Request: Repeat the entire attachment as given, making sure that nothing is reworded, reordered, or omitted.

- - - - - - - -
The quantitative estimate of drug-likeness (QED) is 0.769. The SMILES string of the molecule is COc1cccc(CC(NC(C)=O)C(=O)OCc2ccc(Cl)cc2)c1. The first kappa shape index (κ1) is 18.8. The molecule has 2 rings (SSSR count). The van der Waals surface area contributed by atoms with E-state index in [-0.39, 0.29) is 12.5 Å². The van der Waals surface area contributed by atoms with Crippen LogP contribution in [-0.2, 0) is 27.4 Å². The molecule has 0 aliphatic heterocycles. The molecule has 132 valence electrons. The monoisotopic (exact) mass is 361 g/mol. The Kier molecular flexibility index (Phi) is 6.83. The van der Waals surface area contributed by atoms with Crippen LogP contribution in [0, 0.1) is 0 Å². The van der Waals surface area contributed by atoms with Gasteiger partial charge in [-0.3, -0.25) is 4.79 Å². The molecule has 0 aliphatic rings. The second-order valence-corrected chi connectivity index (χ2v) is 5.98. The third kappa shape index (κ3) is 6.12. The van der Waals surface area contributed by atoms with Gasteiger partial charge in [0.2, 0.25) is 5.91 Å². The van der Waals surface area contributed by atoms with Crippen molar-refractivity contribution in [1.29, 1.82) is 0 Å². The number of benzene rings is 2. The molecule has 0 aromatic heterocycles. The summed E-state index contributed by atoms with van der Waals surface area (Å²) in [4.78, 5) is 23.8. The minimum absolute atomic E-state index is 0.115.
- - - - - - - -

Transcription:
The quantitative estimate of drug-likeness (QED) is 0.769. The SMILES string of the molecule is COc1cccc(CC(NC(C)=O)C(=O)OCc2ccc(Cl)cc2)c1. The first kappa shape index (κ1) is 18.8. The molecule has 2 rings (SSSR count). The van der Waals surface area contributed by atoms with E-state index in [-0.39, 0.29) is 12.5 Å². The van der Waals surface area contributed by atoms with Crippen LogP contribution in [-0.2, 0) is 27.4 Å². The molecule has 0 aliphatic heterocycles. The molecule has 132 valence electrons. The monoisotopic (exact) mass is 361 g/mol. The Kier molecular flexibility index (Phi) is 6.83. The van der Waals surface area contributed by atoms with Crippen LogP contribution in [0, 0.1) is 0 Å². The van der Waals surface area contributed by atoms with Gasteiger partial charge in [-0.3, -0.25) is 4.79 Å². The molecule has 0 aliphatic rings. The second-order valence-corrected chi connectivity index (χ2v) is 5.98. The third kappa shape index (κ3) is 6.12. The van der Waals surface area contributed by atoms with Gasteiger partial charge in [0.2, 0.25) is 5.91 Å². The van der Waals surface area contributed by atoms with Crippen molar-refractivity contribution in [1.29, 1.82) is 0 Å². The number of benzene rings is 2. The molecule has 0 aromatic heterocycles. The summed E-state index contributed by atoms with van der Waals surface area (Å²) in [4.78, 5) is 23.8. The minimum absolute atomic E-state index is 0.115.